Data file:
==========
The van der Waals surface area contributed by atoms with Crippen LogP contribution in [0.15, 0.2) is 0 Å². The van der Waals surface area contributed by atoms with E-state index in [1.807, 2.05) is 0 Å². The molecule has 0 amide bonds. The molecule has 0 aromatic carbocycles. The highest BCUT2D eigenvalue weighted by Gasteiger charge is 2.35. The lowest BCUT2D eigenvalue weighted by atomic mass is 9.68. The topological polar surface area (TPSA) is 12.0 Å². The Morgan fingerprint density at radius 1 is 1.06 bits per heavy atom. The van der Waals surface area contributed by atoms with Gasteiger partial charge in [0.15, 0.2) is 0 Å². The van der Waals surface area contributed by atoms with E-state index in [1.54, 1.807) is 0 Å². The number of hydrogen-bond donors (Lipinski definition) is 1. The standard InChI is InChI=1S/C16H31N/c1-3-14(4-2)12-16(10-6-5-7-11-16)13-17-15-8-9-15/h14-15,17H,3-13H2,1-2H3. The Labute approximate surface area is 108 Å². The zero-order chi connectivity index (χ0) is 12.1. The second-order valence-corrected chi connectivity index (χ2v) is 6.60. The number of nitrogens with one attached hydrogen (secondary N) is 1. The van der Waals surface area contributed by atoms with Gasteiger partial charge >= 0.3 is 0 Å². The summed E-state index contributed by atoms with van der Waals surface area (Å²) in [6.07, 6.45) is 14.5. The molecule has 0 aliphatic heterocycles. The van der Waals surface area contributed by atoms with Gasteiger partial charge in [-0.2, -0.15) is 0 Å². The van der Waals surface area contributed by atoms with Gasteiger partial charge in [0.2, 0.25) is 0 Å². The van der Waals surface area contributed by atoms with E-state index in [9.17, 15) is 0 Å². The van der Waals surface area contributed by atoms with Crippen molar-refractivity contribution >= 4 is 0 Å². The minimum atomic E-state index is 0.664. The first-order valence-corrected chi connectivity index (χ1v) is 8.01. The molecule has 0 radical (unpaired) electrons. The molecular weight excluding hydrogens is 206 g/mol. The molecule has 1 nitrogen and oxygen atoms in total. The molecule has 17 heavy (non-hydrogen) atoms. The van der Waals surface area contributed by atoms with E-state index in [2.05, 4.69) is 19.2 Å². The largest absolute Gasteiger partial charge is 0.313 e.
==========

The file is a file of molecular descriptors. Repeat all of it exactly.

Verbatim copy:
The van der Waals surface area contributed by atoms with Crippen LogP contribution in [0.15, 0.2) is 0 Å². The van der Waals surface area contributed by atoms with E-state index in [1.807, 2.05) is 0 Å². The molecule has 0 amide bonds. The molecule has 0 aromatic carbocycles. The highest BCUT2D eigenvalue weighted by Gasteiger charge is 2.35. The lowest BCUT2D eigenvalue weighted by atomic mass is 9.68. The topological polar surface area (TPSA) is 12.0 Å². The Morgan fingerprint density at radius 1 is 1.06 bits per heavy atom. The van der Waals surface area contributed by atoms with Gasteiger partial charge in [0.15, 0.2) is 0 Å². The van der Waals surface area contributed by atoms with E-state index in [1.54, 1.807) is 0 Å². The number of hydrogen-bond donors (Lipinski definition) is 1. The standard InChI is InChI=1S/C16H31N/c1-3-14(4-2)12-16(10-6-5-7-11-16)13-17-15-8-9-15/h14-15,17H,3-13H2,1-2H3. The Labute approximate surface area is 108 Å². The zero-order chi connectivity index (χ0) is 12.1. The second-order valence-corrected chi connectivity index (χ2v) is 6.60. The number of nitrogens with one attached hydrogen (secondary N) is 1. The van der Waals surface area contributed by atoms with Gasteiger partial charge >= 0.3 is 0 Å². The summed E-state index contributed by atoms with van der Waals surface area (Å²) in [6.07, 6.45) is 14.5. The molecule has 0 aliphatic heterocycles. The van der Waals surface area contributed by atoms with Gasteiger partial charge in [-0.2, -0.15) is 0 Å². The van der Waals surface area contributed by atoms with Gasteiger partial charge in [0.2, 0.25) is 0 Å². The van der Waals surface area contributed by atoms with E-state index in [9.17, 15) is 0 Å². The van der Waals surface area contributed by atoms with Crippen molar-refractivity contribution >= 4 is 0 Å². The minimum atomic E-state index is 0.664. The first-order valence-corrected chi connectivity index (χ1v) is 8.01. The molecule has 0 radical (unpaired) electrons. The molecular weight excluding hydrogens is 206 g/mol. The molecule has 1 nitrogen and oxygen atoms in total. The molecule has 17 heavy (non-hydrogen) atoms. The van der Waals surface area contributed by atoms with E-state index in [2.05, 4.69) is 19.2 Å². The largest absolute Gasteiger partial charge is 0.313 e.